As for a “hauling contraption” anything goes.  Here is what I have seen:

Laundry basket being dragged on the ground with a rope tied to it.  Empty strollers with no kids.  Furniture dollies.  Luggage carts from hotels that have the clothes bar.  Wagons.  Garbage cans with wheels.  Grocery carts.  Huge bags.  Rolling suitcases.  Folding luggage carts used in conjunction with Rubbermaid bins and bungee cords.  (Pretty much anything with wheels that you can put stuff in, attach stuff too, or stack stuff on.) 

We have our system down to a science.  My hubby brings our furniture dolly and lays it flat.  We then bring 2-4 rubbermaid bins and a bunch of bungee cords.  We can then stack 2 bins on the bottom and 2 bins on the top with no problem.  We can also stack 2 bins against the handle and leave the other half open for large items.  After the first round of shopping, he loads up the van with all the large goodies and I take 2 bins + bungee cords from him.  He goes home. I then pull our red radio flyer wagon out of the car, grab my huge IKEA shopping bags and head back in for round 2.  (Round 2 consists of clothes, books, and other items that my hubby would get bored looking through).  After another hour or so, I load up the car and head home.  Didn’t I warn you that I was a freak about consignment sales?  :-)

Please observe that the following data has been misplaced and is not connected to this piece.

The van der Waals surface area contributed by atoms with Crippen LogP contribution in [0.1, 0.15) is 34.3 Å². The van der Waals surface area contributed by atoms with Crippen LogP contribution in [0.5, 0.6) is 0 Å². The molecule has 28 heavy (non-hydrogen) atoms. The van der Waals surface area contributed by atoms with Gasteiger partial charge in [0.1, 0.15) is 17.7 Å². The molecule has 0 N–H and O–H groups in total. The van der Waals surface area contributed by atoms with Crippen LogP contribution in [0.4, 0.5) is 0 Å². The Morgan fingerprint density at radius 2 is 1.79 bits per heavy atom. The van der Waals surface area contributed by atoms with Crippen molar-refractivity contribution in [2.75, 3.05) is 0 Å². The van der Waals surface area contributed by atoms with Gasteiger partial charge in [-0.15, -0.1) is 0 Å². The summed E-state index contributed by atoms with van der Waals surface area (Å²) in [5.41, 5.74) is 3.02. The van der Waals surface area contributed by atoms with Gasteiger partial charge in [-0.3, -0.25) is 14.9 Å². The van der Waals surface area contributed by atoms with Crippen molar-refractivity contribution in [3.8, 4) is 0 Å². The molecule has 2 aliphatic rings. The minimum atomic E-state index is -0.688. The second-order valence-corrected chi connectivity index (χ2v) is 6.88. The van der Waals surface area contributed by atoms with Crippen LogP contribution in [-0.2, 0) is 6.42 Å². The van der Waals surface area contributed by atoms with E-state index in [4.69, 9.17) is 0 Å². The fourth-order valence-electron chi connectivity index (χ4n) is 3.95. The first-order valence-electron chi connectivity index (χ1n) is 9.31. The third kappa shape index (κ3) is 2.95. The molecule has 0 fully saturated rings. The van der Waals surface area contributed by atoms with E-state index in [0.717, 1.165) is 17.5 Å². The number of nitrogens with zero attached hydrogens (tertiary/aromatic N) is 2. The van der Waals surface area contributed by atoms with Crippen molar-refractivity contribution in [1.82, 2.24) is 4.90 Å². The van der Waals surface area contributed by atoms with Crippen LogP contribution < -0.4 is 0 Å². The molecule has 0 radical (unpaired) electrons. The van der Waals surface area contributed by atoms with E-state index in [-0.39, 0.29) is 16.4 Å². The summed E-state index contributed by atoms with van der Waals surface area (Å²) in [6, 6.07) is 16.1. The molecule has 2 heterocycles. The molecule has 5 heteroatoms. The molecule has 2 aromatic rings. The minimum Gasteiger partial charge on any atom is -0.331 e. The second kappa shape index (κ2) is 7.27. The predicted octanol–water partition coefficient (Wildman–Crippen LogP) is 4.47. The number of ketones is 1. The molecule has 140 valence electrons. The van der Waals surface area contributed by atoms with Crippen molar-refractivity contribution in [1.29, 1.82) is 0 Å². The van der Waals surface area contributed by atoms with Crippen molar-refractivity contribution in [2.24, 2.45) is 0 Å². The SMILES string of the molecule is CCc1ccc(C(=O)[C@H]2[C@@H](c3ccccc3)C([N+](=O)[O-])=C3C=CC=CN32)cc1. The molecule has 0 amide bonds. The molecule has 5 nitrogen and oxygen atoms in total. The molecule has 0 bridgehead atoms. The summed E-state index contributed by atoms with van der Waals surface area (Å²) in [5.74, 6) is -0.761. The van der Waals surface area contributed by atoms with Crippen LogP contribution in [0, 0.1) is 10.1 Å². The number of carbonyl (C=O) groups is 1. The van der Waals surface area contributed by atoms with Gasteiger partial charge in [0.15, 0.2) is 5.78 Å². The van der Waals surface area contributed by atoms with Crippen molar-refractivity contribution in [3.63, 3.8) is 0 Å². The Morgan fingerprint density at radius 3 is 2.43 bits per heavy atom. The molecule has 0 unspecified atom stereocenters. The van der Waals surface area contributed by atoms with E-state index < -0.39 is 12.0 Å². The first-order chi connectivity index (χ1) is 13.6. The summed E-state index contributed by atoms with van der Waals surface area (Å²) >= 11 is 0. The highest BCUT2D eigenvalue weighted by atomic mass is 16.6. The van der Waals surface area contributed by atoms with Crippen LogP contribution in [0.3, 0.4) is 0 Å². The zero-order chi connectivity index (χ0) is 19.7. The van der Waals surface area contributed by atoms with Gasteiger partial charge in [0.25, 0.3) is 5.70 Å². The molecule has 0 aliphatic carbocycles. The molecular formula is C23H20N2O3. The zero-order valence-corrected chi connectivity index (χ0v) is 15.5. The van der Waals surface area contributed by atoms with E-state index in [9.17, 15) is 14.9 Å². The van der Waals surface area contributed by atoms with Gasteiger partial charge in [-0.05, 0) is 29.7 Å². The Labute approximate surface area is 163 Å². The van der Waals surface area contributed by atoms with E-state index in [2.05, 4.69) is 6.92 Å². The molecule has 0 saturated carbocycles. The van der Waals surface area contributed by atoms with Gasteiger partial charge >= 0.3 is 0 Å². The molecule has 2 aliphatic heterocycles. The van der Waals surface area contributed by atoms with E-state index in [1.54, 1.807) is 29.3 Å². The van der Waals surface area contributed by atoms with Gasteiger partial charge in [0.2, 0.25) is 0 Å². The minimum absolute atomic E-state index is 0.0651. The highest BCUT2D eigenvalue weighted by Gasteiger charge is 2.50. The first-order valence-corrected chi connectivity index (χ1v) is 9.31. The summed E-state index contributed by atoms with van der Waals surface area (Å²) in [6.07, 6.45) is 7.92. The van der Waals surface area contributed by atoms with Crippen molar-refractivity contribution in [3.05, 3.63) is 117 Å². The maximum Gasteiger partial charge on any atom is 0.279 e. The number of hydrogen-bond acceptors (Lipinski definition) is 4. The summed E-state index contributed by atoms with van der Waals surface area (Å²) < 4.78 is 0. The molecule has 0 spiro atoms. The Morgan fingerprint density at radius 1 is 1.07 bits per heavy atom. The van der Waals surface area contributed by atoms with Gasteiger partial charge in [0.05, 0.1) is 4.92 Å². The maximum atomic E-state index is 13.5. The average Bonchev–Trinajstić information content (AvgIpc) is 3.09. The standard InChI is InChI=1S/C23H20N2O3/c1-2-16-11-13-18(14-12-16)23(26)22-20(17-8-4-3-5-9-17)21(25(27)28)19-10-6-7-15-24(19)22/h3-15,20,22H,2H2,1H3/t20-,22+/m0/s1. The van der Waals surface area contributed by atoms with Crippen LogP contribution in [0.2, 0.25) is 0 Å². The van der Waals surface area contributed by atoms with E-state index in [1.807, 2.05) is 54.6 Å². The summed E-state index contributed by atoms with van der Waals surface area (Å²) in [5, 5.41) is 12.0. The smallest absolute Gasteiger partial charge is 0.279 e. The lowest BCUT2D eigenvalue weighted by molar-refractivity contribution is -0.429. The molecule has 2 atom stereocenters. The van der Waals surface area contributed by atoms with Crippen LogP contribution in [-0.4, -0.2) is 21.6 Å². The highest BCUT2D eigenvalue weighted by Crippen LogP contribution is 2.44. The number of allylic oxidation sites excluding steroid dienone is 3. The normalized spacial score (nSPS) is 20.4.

I’m sure there are more tips out there, but these are the big ones that have helped me get organized, stay focused, and save the most amount of money! Hope it helps you too. 

Frugal Tip of the Day:   Know that the big ones tend to happen twice a year and prepare in advance for them.  It’s hard not to impulse buy from a retail store throughout the year, but you will save so much money if you can wait.  Each sale is different. Read the fine print on the website before you go.

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One Response to 10 Tips for Shopping at Kid Consignment Sales

  1. […] prepare for the consignment sale season check out my top 10 tips for shopping at a consignment sale .  If you aren’t convinced of the savings, see how we fared at last year’s summer […]